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“The internet broke a lot of things that were working,” Best says in a phone call. “Craigslist broke Classifieds, which killed newspapers. Facebook and Google have taken over internet advertising. There’s a descent into madness a little bit, where the incentive structure of ad-supported social media creates a lot of bad outcomes. It’s broken on a personal level, for consumers of media.”

With newsletters, he argues, writers are directly supported by the people who want to read them.“You’re not giving someone your cultural output for free.”

“Direct subscriptions are a better business model for culture,” according to the Substack about page. Best says more than 50,000 people are paying to read at least one newsletter on Substack, and about 20 percent of publishers charge something for what they write (the platform’s minimum is $5 a month). Once a publisher has built up a following, he says, and flips the switch from free to paid, there’s a roughly 10 percent conversion rate.

All of that is great, and it’s nice to feel that we are moving away from a mode of thinking in which people who put out creative work on the internet should mostly do so without getting paid. It’s also, not really, the whole story. Arguably, it’s another example of money and prestige coming for an internet-age creative format that was better when it was a hush-hush community activity—non-remunerative, anti-discovery algorithm, full of in-speak, artistically strange (see: podcasts, blogs, fanfiction, memes). And ambivalent, like women online have to be.

On Substack’s website, a history of the email newsletter runs through the stories of seven men—including the famous conservative political columnist Andrew Sullivan, the business analyst Ben Thompson, the gaming critic Jim Sterling, and the podcast industry commentator Nick Quah—as well as one woman, Jessica Lessin, who founded the subscription-based tech publication The Information in 2013.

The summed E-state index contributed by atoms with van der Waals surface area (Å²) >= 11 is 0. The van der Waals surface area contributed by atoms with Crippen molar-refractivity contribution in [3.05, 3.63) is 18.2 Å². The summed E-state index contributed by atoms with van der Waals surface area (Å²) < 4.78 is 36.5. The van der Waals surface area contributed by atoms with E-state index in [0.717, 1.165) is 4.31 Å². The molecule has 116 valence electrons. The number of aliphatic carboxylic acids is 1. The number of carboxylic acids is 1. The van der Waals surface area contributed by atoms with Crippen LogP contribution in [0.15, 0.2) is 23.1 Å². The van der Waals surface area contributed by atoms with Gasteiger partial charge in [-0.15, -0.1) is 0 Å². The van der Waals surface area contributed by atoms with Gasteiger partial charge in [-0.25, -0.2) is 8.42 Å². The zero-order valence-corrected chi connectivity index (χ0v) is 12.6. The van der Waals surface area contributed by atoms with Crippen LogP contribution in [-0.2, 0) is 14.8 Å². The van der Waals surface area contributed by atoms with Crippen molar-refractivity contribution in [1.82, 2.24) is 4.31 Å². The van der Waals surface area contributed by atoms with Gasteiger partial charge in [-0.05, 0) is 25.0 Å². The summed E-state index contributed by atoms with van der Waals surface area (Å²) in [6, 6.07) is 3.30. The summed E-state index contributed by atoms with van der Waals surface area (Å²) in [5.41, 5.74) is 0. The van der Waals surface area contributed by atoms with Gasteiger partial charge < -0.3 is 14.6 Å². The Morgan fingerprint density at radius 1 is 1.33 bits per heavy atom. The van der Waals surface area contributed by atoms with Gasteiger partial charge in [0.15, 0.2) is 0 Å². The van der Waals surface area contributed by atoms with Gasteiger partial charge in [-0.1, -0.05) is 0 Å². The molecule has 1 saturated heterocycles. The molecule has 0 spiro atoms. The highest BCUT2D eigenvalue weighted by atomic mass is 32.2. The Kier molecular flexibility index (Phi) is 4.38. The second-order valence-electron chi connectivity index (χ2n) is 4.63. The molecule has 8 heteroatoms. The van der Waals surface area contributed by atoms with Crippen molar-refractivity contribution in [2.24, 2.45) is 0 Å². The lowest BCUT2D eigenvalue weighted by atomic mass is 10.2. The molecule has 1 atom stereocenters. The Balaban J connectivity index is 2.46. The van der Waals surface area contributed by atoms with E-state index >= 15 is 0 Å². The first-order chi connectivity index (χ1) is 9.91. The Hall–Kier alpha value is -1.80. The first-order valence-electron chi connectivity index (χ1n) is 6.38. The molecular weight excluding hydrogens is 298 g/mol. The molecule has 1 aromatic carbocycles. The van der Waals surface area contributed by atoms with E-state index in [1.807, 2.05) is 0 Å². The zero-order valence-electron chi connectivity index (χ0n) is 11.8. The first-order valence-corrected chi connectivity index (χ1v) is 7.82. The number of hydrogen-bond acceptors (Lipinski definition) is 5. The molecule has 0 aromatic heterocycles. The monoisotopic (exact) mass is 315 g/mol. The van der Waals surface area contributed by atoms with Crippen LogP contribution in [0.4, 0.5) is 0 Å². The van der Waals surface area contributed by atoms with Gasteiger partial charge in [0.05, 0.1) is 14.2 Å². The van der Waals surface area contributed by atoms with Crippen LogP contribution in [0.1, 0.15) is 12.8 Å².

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It’s fairly similar, actually, to a recent New York Times trend piece by tech reporter Mike Isaac (“The New Social Network That Isn’t New At All”), which features quotes from several men whose newsletters Isaac subscribes to, all of which involve a subscriber fee. (Isaac, for his part, has a free newsletter on Substack called “brain dump,” which is a weekly collection of what he calls “garbage” that falls out of his head.)

On Twitter, readers were quick to point out how strange it was not to interview a single woman for a story about newsletters, a form that was championed and, arguably, perfected by women years ago. Isaac apologized quickly for the mistake, but it’s easy to see why he made it.

“[Newsletters have] been a thing,” Ann Friedman, who has written a weekly newsletter since 2013, has 40,000 subscribers, and is widely recognized as one of the leaders of the first newsletter boom, which happened mostly among women and on TinyLetter, which had no monetization mechanism. “The reason you have a tech reporter at The New York Times saying it’s a thing now is because people with money, most of them male, are newly interested in the medium writ large. Men with money are betting on people wanting to continue to consume this medium.”

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